by Nichole Perkins | via Vulture
Queen Sugar has established its deliberate rhythm, so the drama of Charley’s confrontation on the basketball court or Nova’s passionate scolding before Ernest’s funeral can’t be expected in every episode.
Even as audiences flock to the unpredictable flash and bang of Shondaland dramas, though, the quiet action and slower pacing of shows like Queen Sugar and Atlanta can also drive storytelling from week to week. In “The Darker Sooner,” the Bordelon family learns how to live without Ernest, although old wounds between siblings threaten their growing bonds.
Nova continues her investigation into for-profit prison systems, highlighting how many black minors are given excessive sentences based on plea bargains. During an interview with one former prisoner who faced 25 years to life for possession, Nova shares that her brother used to be in jail. She won’t hesitate to use Ralph Angel’s past to aid her investigation, but it turns out she barely showed any compassion toward her brother when he was locked up. Charley pressures Nova into calling Ralph Angel to check on his progress buying seed cane for the farm, but he resents his sisters looking over his shoulder. Ralph Angel reminds Nova that she manages to make more time for her sources in jail than she did when he was imprisoned. She has nothing to counter that claim, and his pain drives a wedge between them.
After being stood up at the DA’s office for a meeting, Nova turns to an ACLU rep to find out how she can crack her story. Plea bargains lead to convictions, which keep the prisons full, which keep the for-profit prisons operable and making money. Throughout her filmmaking career, Ava DuVernay has been committed to exposing injustice in the prison industrial complex. Her movie Middle of Nowhere highlights how the prison industry takes advantage of prisoners’ families. The 13th examines the mass incarceration of black Americans and its connection to the 13th Amendment, which abolished slavery. Queen Sugar picks up the mantle of exposing the prison industry, broadcasting its message to audiences who may not have access to film festivals or cannot afford trips to the movie theater. Ralph Angel and Nova are vehicles to keep the conversation going.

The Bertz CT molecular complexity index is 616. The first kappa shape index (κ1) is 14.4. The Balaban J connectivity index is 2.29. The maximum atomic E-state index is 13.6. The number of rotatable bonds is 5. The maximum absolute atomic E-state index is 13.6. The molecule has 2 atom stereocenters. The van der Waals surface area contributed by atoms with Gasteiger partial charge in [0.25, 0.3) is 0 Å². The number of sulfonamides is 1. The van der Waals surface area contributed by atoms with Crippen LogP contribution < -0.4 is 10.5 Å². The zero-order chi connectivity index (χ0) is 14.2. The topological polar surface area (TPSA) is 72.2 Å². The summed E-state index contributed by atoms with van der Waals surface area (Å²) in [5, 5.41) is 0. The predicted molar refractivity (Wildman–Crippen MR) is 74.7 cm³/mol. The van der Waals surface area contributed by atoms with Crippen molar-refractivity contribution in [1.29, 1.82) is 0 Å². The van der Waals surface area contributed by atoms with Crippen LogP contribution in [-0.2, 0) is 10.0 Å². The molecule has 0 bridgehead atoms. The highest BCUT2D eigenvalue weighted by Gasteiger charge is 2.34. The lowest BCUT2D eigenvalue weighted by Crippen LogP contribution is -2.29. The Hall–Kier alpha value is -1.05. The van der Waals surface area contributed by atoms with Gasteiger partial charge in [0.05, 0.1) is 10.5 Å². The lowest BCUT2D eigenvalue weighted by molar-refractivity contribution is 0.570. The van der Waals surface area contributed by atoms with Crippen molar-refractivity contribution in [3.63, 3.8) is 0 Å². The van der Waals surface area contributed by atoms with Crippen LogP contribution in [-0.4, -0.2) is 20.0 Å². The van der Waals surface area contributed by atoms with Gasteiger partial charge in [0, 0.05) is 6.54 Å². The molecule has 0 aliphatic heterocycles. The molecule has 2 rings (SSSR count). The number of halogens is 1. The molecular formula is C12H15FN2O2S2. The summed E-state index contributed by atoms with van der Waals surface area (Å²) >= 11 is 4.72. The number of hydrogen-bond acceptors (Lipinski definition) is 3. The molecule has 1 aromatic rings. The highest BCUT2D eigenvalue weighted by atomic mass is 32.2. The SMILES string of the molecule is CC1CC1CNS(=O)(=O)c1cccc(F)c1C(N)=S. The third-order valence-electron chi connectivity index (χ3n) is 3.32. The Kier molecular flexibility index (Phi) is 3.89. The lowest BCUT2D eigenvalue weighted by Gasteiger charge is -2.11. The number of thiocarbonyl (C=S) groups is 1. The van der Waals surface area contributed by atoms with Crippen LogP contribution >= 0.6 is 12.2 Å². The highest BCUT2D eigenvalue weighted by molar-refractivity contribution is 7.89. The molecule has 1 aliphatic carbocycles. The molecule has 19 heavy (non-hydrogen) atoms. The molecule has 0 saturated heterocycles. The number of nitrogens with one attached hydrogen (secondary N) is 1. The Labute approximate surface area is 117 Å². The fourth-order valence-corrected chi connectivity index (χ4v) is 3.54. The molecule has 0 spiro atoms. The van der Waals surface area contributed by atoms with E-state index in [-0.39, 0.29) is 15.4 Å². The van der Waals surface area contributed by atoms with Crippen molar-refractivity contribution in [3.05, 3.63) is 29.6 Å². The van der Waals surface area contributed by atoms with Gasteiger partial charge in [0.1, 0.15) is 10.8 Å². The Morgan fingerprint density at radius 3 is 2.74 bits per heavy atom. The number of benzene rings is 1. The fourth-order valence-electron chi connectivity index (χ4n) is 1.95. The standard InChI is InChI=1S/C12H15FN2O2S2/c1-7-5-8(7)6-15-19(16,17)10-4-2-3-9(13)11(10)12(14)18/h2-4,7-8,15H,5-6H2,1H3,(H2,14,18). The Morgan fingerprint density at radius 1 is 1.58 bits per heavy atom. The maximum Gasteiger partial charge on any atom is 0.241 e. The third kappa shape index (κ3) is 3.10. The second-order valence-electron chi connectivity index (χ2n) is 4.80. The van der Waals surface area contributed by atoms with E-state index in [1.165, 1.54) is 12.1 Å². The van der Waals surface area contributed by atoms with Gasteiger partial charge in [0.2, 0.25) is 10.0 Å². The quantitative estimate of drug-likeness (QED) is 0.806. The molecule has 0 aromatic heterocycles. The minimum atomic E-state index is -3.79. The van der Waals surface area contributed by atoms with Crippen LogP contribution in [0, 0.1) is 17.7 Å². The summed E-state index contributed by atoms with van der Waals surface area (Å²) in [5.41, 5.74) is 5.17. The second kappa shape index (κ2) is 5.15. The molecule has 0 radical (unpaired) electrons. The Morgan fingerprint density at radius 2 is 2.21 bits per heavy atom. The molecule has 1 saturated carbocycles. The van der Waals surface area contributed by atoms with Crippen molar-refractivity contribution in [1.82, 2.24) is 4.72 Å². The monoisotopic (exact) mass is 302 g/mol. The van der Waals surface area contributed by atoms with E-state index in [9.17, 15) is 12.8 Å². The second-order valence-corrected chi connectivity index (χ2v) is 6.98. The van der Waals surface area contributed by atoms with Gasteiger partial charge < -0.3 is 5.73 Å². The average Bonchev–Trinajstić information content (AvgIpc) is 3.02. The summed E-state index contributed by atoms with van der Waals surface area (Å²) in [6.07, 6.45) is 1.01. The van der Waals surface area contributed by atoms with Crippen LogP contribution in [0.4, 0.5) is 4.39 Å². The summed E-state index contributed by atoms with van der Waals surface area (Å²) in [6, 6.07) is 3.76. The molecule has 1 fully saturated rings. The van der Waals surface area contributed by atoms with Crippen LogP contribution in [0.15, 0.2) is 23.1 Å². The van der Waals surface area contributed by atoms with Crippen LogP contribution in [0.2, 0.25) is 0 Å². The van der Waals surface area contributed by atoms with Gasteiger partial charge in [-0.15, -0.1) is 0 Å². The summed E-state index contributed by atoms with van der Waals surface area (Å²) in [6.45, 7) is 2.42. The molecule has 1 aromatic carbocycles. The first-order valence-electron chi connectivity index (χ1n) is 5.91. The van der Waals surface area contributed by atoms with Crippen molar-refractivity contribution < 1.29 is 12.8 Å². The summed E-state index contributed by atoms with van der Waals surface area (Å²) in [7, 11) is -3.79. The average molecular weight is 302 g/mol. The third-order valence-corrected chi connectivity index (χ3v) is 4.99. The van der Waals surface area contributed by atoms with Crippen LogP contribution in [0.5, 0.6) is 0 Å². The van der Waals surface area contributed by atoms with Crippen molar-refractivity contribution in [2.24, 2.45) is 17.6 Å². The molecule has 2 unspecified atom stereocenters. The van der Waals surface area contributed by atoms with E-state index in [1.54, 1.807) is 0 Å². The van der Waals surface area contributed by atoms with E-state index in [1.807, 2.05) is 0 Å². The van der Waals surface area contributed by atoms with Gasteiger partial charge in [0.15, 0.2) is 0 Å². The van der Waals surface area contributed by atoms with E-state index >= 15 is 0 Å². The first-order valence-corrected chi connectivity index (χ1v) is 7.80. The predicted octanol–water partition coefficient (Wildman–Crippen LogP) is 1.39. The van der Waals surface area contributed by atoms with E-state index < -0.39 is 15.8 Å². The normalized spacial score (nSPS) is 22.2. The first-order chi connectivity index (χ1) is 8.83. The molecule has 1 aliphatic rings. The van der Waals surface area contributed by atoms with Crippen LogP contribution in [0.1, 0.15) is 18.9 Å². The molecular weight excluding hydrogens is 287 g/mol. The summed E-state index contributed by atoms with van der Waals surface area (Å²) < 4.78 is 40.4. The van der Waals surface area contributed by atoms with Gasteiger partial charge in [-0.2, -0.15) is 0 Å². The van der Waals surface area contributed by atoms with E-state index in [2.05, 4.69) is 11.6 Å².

Of course, Ralph Angel is also trying his best to manage the farm. He knows everyone is watching him — especially Charley, who recruits Nova and Remy to make sure he’s doing everything he’s supposed to do. At first, things seem to be going his way. He gets access to the farm’s financial accounts. A co-worker lets him have a few hours off so he can buy seed cane. By the time Ralph Angel gets to the plant, though, the owner is closing up. And, it turns out, there’s no seed cane left to buy. You’re supposed to order in advance, but Ralph Angel wasn’t aware of that. His old co-worker mentions that he has family with a sugarcane farm they’re shutting down, so they sell Ralph Angel enough seed cane for 70 acres. Unfortunately, even that small glimmer of hope dies out: When Remy examines the product, he concludes that it’s infected with fungus. “Dead cane don’t produce sugar,” Remy says. And now the farm is out $15,000.
The family is already more than a month behind where they need to be to turn a profitable harvest. They can’t afford this kind of setback, but nevertheless, the sisters work to keep their faith in Ralph Angel. Nova eventually apologizes for not being there when he needed her, and he compliments her investigative report. It’s clear the Bordelons will face bumpy moments as brother and sisters work together in ways they never have, but it’s also obvious that they’re committed to each other.
In the midst of all this, Violet still feels out of sorts with her grieving process, unclear how her nieces and nephew were able to get over Ernest’s death so quickly. Nova assures her they’re over nothing; they’re just pushing through, echoing advice she gave to Charley earlier in the episode. They all have to get back to the living.
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